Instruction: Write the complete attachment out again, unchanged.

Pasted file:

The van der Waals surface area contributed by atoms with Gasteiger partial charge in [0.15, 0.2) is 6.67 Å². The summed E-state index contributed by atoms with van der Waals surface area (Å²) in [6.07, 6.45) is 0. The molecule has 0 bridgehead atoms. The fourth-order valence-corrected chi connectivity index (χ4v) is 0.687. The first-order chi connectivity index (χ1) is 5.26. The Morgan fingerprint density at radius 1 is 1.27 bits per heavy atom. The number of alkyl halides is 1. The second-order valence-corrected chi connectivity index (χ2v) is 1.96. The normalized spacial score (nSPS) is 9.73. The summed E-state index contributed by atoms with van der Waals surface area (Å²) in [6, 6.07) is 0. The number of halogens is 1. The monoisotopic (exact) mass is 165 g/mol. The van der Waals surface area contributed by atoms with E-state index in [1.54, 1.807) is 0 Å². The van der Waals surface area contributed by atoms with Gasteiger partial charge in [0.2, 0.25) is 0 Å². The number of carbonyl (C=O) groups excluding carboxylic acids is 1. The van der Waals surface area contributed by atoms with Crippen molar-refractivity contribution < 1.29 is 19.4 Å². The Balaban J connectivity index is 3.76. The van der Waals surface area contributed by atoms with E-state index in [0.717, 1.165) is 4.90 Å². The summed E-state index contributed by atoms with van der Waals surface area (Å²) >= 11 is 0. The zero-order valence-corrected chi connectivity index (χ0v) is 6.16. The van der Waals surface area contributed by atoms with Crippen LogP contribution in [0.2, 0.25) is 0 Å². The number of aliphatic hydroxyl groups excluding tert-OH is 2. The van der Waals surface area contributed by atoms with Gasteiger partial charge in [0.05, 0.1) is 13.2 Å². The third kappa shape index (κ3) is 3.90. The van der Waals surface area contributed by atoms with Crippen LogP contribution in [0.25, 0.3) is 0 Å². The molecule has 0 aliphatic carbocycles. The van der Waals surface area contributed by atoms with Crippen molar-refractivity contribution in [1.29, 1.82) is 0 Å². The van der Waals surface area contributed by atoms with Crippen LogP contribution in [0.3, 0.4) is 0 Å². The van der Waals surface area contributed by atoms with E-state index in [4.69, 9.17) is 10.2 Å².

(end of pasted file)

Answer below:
The van der Waals surface area contributed by atoms with Gasteiger partial charge in [0.15, 0.2) is 6.67 Å². The summed E-state index contributed by atoms with van der Waals surface area (Å²) in [6.07, 6.45) is 0. The molecule has 0 bridgehead atoms. The fourth-order valence-corrected chi connectivity index (χ4v) is 0.687. The first-order chi connectivity index (χ1) is 5.26. The Morgan fingerprint density at radius 1 is 1.27 bits per heavy atom. The number of alkyl halides is 1. The second-order valence-corrected chi connectivity index (χ2v) is 1.96. The normalized spacial score (nSPS) is 9.73. The summed E-state index contributed by atoms with van der Waals surface area (Å²) in [6, 6.07) is 0. The number of halogens is 1. The monoisotopic (exact) mass is 165 g/mol. The van der Waals surface area contributed by atoms with E-state index in [1.54, 1.807) is 0 Å². The van der Waals surface area contributed by atoms with Gasteiger partial charge in [0.2, 0.25) is 0 Å². The number of carbonyl (C=O) groups excluding carboxylic acids is 1. The van der Waals surface area contributed by atoms with Crippen molar-refractivity contribution < 1.29 is 19.4 Å². The Balaban J connectivity index is 3.76. The van der Waals surface area contributed by atoms with E-state index in [0.717, 1.165) is 4.90 Å². The summed E-state index contributed by atoms with van der Waals surface area (Å²) >= 11 is 0. The zero-order valence-corrected chi connectivity index (χ0v) is 6.16. The van der Waals surface area contributed by atoms with Crippen LogP contribution in [0.2, 0.25) is 0 Å². The number of aliphatic hydroxyl groups excluding tert-OH is 2. The van der Waals surface area contributed by atoms with Gasteiger partial charge in [0.05, 0.1) is 13.2 Å². The third kappa shape index (κ3) is 3.90. The van der Waals surface area contributed by atoms with Crippen LogP contribution in [0.25, 0.3) is 0 Å². The molecule has 0 aliphatic carbocycles. The van der Waals surface area contributed by atoms with Crippen molar-refractivity contribution in [1.29, 1.82) is 0 Å². The van der Waals surface area contributed by atoms with Crippen LogP contribution in [0.3, 0.4) is 0 Å². The van der Waals surface area contributed by atoms with E-state index in [4.69, 9.17) is 10.2 Å².